In the US, many of the contemporary documentary films on torture after September 11, 2001 focus on the aesthetic rendition of the tortured subject and give voice to the perpetrator using the techniques of legal narrative and framing. Guzmán’s film, The Pinochet Case (Chile/France/Spain, 2003) uses the techniques of testimonials from tortured subjects throughout. Guzmán conducts long interviews with mostly female survivors, many of whom have been sexually violated. He renders these women’s experiences and narratives through slower sequences that frame groups of survivors standing together in silence. In passing from individual narratives to collective compositions, Guzmán refutes a political struggle that minimizes Pinochet’s guilt, and instead makes a strong case for the importance of social justice.
Nostalgia for the Light
Though Guzmán also uses the strategy of the interview in Nostalgia for the Light, he no longer treats these subjects’ narratives as central to the project of legal witness. A more intimate approach allows him to register the dimensions of vernacular life and its pain, while also invoking the wait for justice as a feeling of being light years away, while making space a metonym for the unbounded time of searching mothers. And, in the analogy to universal time, Guzmán wants to reclaim the past as a potential site of mnemonic possibility, a rich archive of struggle and resistance. In a recent interview with Filmmaker, Guzmán discusses the dialectic of imprisonment and freedom that is at the core of the film’s exploration, a dialectic where individuals are not bound to institutional change or legal justice. Here, he describes the case of Luis, a prisoner at the Chacabuco concentration camp:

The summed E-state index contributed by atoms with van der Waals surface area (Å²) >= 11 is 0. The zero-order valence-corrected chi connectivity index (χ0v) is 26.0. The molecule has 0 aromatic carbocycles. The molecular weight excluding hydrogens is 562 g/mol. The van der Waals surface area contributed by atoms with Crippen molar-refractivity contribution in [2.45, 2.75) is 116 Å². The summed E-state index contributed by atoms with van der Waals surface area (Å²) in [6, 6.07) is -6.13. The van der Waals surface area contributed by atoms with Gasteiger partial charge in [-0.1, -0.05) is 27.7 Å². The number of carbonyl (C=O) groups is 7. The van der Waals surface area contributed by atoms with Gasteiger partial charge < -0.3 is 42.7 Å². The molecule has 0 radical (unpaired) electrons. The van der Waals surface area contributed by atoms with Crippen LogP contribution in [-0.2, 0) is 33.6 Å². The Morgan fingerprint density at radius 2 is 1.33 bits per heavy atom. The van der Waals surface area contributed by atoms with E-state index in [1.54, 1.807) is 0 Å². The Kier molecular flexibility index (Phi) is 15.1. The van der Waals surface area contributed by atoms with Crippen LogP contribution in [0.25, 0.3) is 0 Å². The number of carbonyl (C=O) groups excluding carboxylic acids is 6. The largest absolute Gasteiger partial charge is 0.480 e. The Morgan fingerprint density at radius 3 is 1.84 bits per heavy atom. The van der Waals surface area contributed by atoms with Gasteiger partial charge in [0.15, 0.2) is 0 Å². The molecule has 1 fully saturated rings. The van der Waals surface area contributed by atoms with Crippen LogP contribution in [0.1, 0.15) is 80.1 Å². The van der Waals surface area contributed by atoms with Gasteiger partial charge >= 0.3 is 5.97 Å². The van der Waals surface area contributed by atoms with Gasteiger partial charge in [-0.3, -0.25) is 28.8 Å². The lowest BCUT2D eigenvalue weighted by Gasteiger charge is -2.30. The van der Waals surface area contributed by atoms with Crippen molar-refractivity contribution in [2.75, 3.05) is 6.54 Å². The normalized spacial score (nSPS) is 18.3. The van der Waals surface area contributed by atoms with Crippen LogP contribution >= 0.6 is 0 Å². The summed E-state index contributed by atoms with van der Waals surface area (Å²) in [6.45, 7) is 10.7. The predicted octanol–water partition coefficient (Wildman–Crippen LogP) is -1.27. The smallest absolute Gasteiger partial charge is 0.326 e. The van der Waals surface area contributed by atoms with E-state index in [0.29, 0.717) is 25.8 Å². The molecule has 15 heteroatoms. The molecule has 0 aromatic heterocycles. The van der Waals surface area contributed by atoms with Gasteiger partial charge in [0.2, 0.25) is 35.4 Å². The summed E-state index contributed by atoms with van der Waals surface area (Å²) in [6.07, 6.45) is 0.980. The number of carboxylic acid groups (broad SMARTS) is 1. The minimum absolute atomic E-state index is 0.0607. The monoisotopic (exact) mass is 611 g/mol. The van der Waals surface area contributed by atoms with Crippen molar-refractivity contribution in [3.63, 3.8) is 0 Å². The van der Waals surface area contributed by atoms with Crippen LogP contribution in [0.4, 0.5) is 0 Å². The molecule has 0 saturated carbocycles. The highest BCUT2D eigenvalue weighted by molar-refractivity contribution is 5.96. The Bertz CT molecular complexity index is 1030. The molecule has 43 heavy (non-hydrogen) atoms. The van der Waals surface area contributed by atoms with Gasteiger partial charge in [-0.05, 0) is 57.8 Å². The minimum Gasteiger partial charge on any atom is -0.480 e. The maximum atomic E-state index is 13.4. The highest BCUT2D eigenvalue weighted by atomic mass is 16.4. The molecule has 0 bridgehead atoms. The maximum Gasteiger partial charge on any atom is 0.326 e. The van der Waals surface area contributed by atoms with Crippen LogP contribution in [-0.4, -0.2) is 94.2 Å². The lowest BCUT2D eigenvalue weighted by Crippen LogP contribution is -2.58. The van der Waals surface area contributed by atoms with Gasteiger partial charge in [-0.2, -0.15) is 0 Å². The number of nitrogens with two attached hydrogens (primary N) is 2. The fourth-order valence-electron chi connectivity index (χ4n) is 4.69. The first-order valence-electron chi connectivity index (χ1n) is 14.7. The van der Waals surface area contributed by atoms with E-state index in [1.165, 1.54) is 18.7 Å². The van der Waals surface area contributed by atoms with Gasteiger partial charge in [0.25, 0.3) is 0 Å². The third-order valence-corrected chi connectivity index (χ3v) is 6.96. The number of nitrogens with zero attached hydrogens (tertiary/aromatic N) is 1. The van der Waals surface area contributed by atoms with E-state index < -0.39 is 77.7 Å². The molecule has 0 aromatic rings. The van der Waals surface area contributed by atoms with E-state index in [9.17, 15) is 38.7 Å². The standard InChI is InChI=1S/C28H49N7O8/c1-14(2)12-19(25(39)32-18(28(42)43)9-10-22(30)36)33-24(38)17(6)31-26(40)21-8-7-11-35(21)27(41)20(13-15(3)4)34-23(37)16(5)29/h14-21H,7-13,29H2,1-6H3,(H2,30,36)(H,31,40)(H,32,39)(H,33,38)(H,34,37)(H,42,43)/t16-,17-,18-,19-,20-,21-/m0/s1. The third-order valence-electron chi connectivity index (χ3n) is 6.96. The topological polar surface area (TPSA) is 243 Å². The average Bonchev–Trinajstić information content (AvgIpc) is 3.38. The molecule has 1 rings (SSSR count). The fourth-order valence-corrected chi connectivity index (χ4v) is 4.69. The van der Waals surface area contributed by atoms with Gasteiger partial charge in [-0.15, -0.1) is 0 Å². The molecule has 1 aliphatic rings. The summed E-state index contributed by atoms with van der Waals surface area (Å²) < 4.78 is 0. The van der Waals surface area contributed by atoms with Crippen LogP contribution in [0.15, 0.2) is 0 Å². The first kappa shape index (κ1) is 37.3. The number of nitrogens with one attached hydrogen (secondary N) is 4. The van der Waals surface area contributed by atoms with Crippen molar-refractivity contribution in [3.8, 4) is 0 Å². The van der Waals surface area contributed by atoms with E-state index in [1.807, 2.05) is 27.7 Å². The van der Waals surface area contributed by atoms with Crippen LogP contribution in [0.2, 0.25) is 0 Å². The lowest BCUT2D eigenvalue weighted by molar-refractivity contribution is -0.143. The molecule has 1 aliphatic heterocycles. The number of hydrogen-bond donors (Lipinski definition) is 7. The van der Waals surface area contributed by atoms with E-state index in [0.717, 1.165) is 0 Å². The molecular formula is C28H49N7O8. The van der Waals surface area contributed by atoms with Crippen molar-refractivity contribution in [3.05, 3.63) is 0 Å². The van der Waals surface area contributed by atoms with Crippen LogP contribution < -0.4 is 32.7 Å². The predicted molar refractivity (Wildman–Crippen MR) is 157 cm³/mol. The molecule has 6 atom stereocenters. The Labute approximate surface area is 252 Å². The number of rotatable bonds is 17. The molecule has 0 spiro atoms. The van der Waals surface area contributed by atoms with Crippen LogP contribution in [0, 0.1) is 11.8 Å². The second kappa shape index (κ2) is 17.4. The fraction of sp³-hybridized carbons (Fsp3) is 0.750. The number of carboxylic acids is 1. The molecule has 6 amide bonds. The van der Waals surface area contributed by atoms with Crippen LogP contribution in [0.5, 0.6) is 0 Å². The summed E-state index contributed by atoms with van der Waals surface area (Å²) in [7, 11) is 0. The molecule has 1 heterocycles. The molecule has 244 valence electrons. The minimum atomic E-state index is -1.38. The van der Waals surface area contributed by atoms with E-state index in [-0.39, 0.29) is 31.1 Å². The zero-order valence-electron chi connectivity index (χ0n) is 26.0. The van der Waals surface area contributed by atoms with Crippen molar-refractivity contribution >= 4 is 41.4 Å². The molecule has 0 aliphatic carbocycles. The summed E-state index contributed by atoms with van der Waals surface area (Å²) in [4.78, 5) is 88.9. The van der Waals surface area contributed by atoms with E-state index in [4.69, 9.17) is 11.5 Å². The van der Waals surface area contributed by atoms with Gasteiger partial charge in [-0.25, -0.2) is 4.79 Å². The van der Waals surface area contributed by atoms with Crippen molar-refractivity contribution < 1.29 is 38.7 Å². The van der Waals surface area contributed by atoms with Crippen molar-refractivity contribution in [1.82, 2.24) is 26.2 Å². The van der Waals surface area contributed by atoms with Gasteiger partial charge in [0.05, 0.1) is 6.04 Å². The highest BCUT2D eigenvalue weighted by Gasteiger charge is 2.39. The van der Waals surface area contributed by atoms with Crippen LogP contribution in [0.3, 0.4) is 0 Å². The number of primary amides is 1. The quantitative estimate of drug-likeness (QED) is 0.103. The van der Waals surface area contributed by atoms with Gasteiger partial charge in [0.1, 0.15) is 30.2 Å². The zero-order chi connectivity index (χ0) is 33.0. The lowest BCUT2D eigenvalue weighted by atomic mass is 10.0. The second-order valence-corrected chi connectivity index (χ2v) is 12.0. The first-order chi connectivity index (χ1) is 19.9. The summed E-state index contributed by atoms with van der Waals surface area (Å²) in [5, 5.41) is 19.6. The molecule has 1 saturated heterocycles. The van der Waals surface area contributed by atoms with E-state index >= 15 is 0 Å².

In this concrete case, Luis, who was a political prisoner for one year in the desert, he felt free by looking at the cosmos. For him, the act of gazing upon the stars gave him a sense of perspective that life and existence was bigger than what was going on in Chile at that time. So he became relaxed looking at the stars. I don’t think you can extend his case to other people but that was his stance.